Origins of Carnival in Jamaica

Origins of Carnival in Jamaica

  • French Set Girls.

    BELISARIO Isaac Mendez (1795 - 1849)

  • Red Set Girls, and Jack-in-the-Green.

    BELISARIO Isaac Mendez (1795 - 1849)

  • John-Canoe / Band of the Jaw-Bone John Canoe

    BELISARIO Isaac Mendez (1795 - 1849)

  • Koo, Koo or Actor-Boy.

    BELISARIO Isaac Mendez (1795 - 1849)

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Title: French Set Girls.

Author : BELISARIO Isaac Mendez (1795 - 1849)

Creation date : 1837

Date shown: 1837

Dimensions: Height 0 - Width 0

Technique and other indications: Drawing taken from Sketches of Characters: an Illustration oh the Habits, Occupation and Costume of the Negro Population in the Island of Jamaica, Drawn After Nature and in Lithography by I. M. Belisario. Kingston, Jamaica: Published by the Artist at his Residence, No. 21, King-Street, 1837. p. 23.

Storage location: Mazarine Library website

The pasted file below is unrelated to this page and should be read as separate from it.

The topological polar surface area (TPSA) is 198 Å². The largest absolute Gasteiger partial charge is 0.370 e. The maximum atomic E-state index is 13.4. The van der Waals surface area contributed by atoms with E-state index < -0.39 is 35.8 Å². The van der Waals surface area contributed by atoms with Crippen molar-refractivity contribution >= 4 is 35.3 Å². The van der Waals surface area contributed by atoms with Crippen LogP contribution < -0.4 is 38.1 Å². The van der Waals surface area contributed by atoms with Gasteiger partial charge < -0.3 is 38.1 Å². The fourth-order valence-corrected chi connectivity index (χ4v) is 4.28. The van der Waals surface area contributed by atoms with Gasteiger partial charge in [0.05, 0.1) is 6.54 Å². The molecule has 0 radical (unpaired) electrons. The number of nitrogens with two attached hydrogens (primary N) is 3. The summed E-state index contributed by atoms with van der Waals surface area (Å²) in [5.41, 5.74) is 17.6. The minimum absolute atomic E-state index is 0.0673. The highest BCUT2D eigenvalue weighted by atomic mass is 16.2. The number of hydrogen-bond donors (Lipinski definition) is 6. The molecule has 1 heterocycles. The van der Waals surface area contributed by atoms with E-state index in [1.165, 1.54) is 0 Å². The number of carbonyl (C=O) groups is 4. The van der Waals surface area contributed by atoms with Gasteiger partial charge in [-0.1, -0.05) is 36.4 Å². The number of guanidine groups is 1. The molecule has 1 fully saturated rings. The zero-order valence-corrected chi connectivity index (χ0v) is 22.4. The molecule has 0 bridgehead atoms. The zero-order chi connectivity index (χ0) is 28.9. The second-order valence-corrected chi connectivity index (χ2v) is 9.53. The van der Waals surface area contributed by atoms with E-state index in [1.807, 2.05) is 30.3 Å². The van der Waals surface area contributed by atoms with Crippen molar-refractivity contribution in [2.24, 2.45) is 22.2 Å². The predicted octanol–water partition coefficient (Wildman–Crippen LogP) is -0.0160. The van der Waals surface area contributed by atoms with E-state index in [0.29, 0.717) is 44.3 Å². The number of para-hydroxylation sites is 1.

Contact copyright: © Mazarine Library website

© Mazarine Library

To close

Title: Red Set Girls, and Jack-in-the-Green.

Author : BELISARIO Isaac Mendez (1795 - 1849)

Creation date : 1837

Date shown: 1837

Dimensions: Height 0 - Width 0

Technique and other indications: Drawing taken from Sketches of Characters: an Illustration oh the Habits, Occupation and Costume of the Negro Population in the Island of Jamaica, Drawn After Nature and in Lithography by I. 11.

Storage location: Mazarine Library website

Contact copyright: © Mazarine Library website

Red Set Girls, and Jack-in-the-Green.

© Mazarine Library

To close

Title: John-Canoe / Band of the Jaw-Bone John Canoe

Author : BELISARIO Isaac Mendez (1795 - 1849)

Creation date : 1837

Date shown: 1837

Dimensions: Height 0 - Width 0

Technique and other indications: Drawing taken from Sketches of Characters: an Illustration oh the Habits, Occupation and Costume of the Negro Population in the Island of Jamaica, Drawn After Nature and in Lithography by I. 16-17.

Storage location: Mazarine Library website

Contact copyright: © Mazarine Library website

John-Canoe / Band of the Jaw-Bone John Canoe

© Mazarine Library

To close

Title: Koo, Koo or Actor-Boy.

Author : BELISARIO Isaac Mendez (1795 - 1849)

Creation date : 1837

Date shown: 1837

Dimensions: Height 0 - Width 0

Technique and other indications: Drawing taken from Sketches of Characters: an Illustration oh the Habits, Occupation and Costume of the Negro Population in the Island of Jamaica, Drawn After Nature and in Lithography by I. 19-22.